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Can You Effectively Get A No-Fault Divorce In The UK?
UK Divorce Law is a rather sketchy subject. The family laws that govern divorce and how it is to be executed as far as the UK is concerned a slightly out of date. As such, from a strictly puritan standpoint, there is actually no UK Divorce Law that allows for no-fault divorce.
Of course, this does not prevent clever civilians as well as family law solicitors from finding loopholes in the archaic UK Divorce Law and securing a divorce much faster than the law would appear to allow. So yes, while strictly speaking, there is no UK No-Fault Divorce Law, the reality is that in these modern times when toxic relationships need to be cut off quickly, but without pinning the blame on either party, there are ways around the antiquated laws on Divorce in the UK and securing what is effectively a no-fault divorce.
UK Divorce Law – The Grounds For Divorce
Before we get started on the specifics of how a no-fault can actually be made possible using the current UK Divorce Law, it is important to have a basic understanding of the actual acceptable grounds for divorce in the UK.
There are three main grounds wherein divorce may be allowed in the UK and these are:
- Unreasonable behavior
Naturally, if you want to secure a divorce that does not actually color your wife/husband as the villain of the piece, then adultery is out of the question. Desertion is probably the next best thing, but it requires that you or your partner have deserted the other without a good reason for the purpose of ending the relationship and for a period of 2 years. One of the main selling points of no-fault divorce as it is practice in the US is that it is a speedy method of ending the marriage relationship. Naturally, two years is a long time to wait before you can secure a divorce.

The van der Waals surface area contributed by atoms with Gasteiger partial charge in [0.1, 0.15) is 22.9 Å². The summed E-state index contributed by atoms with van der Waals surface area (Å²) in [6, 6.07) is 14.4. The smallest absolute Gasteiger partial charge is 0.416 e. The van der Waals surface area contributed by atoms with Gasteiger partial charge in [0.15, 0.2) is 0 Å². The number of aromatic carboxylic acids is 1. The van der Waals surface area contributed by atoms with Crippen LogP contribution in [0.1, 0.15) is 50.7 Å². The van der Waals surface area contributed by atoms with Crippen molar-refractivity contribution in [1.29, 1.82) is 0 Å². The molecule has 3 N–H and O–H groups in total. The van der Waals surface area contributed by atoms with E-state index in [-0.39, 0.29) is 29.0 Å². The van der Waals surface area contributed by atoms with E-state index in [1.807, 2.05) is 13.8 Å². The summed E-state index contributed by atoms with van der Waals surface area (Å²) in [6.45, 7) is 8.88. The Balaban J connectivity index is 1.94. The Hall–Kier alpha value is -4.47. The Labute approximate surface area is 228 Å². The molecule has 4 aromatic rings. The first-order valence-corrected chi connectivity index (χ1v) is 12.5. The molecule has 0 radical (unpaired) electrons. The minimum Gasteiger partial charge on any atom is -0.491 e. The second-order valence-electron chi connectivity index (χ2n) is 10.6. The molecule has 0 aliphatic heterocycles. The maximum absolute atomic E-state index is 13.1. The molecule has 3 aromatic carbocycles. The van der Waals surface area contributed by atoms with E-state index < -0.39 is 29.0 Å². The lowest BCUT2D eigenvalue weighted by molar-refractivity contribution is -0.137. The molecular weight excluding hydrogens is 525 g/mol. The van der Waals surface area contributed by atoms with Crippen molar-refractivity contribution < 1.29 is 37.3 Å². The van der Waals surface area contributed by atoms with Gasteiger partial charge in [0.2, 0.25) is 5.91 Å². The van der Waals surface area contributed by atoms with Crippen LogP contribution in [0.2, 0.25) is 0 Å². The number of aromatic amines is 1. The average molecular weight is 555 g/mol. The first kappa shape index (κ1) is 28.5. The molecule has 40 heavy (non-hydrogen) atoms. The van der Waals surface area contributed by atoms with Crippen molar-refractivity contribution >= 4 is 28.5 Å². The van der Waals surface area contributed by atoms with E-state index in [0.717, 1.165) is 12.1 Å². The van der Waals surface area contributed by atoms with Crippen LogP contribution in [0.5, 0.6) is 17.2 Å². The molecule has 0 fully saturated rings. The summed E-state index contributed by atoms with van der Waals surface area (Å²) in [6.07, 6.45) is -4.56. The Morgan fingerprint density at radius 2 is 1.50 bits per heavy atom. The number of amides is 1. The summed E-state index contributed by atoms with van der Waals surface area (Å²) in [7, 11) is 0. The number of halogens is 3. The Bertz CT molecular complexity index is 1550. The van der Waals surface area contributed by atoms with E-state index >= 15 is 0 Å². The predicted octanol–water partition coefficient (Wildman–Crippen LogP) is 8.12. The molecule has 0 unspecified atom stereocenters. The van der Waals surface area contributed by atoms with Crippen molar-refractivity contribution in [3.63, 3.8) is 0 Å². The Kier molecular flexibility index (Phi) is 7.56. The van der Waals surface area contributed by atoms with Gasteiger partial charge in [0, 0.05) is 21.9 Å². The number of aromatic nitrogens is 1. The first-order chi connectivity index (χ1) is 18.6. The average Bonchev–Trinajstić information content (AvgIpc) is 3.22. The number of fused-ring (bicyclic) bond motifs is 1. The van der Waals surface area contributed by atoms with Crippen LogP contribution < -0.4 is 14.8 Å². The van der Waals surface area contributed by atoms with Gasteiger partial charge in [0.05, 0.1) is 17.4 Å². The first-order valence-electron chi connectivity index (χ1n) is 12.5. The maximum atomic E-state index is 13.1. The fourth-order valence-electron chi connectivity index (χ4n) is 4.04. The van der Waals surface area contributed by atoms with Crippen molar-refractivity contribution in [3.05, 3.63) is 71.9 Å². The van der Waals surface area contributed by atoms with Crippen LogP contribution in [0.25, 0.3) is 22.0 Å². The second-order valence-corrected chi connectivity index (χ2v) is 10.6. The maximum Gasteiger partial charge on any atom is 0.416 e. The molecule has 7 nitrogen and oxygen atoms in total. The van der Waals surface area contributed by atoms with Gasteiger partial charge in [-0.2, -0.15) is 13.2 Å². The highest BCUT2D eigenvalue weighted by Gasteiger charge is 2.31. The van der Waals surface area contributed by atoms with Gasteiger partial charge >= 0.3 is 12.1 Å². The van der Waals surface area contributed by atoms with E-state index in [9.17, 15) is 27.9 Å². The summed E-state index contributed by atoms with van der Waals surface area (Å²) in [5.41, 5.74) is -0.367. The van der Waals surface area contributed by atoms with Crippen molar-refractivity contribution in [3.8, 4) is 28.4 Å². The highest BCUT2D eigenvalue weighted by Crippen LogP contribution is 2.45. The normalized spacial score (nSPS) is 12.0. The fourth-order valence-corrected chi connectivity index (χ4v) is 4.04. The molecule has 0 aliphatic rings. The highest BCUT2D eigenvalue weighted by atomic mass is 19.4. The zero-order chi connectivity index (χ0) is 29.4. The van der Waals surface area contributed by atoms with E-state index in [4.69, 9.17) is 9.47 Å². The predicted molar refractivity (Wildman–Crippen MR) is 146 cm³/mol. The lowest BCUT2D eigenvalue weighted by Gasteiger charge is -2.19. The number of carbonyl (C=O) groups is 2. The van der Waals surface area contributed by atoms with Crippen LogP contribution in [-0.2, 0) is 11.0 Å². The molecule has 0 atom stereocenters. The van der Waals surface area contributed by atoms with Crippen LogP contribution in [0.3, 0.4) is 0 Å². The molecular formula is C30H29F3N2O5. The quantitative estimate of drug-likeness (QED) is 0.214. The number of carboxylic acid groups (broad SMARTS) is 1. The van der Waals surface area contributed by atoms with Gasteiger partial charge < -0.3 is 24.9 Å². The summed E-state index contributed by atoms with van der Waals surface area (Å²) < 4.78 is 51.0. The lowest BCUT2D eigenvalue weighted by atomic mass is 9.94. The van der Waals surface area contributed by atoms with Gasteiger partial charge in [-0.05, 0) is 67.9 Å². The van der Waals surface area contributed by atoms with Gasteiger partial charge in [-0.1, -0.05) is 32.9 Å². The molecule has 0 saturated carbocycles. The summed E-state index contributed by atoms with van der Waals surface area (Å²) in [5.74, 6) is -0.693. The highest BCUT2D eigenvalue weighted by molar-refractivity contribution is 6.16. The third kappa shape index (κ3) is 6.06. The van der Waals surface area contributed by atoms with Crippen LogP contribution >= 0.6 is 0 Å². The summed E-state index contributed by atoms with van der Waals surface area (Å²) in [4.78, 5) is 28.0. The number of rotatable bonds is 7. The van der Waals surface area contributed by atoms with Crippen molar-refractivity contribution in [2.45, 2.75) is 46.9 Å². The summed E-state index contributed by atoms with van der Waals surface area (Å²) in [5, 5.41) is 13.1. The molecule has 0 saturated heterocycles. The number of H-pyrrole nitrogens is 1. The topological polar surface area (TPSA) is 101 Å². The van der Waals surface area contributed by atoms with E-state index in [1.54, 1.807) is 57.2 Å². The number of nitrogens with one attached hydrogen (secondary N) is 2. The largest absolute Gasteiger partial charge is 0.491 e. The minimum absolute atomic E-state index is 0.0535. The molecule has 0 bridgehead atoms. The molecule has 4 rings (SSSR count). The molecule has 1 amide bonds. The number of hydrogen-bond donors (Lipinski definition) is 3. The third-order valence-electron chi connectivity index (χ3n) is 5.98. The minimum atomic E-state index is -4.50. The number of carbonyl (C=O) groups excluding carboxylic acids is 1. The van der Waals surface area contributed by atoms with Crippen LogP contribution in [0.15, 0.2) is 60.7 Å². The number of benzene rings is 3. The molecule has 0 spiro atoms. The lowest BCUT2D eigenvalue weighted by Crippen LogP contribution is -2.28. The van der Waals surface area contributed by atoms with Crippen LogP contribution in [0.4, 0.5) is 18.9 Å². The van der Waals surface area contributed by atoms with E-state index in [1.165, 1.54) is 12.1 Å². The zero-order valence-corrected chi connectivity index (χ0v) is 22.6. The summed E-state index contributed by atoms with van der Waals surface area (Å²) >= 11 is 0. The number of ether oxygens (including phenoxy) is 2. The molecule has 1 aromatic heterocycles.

UK Divorce Law – The Loophole Is “Unreasonable Behavior”
That leaves us with the last ground that can be used as a legal loophole – unreasonable behavior. There are no specific acts that fall under “unreasonable behavior” and therefore, it is up to the judge in the Family Court to decide on whether unreasonable behavior complained of is actually sufficient enough to warrant a divorce. Therefore, more serious acts such as domestic abuse and violence certainly give rise to the ground of unreasonable behavior (as well as a criminal case, which is outside of this subject matter).
However, because unreasonable behavior is only vaguely defined in the law, this means that it can be for something as simple as refusing to pay for the rent of the house for two months. What matters is that it is a type of unreasonable behavior wherein the petitioner finds it intolerable to continue living with his/her spouse.
Furthermore, it must be noted that citing your own unreasonable behavior is not acceptable as a ground for divorce, it must be that of your partner’s. Consulting a family law solicitor on this aspect of UK Divorce Law is often the best choice.
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Our family law team in Stoke cover all aspects of family law. We have helped clients in Stoke and the surrounding areas including;
Bereton, Arclid, Congleton, Timbersbrook, Rushton, Spencer, Meerbrook, Thorncliffe, Leek, Rudyard, Biddulph Moor, Gillow Heath, Biddulph, Knypersley, Mow Cop, Rode Heath, Alsager, Kidsgrove, Talke, Keele, Newcastle-under-Lyme, Hanchurch, Barlaston, Stone,
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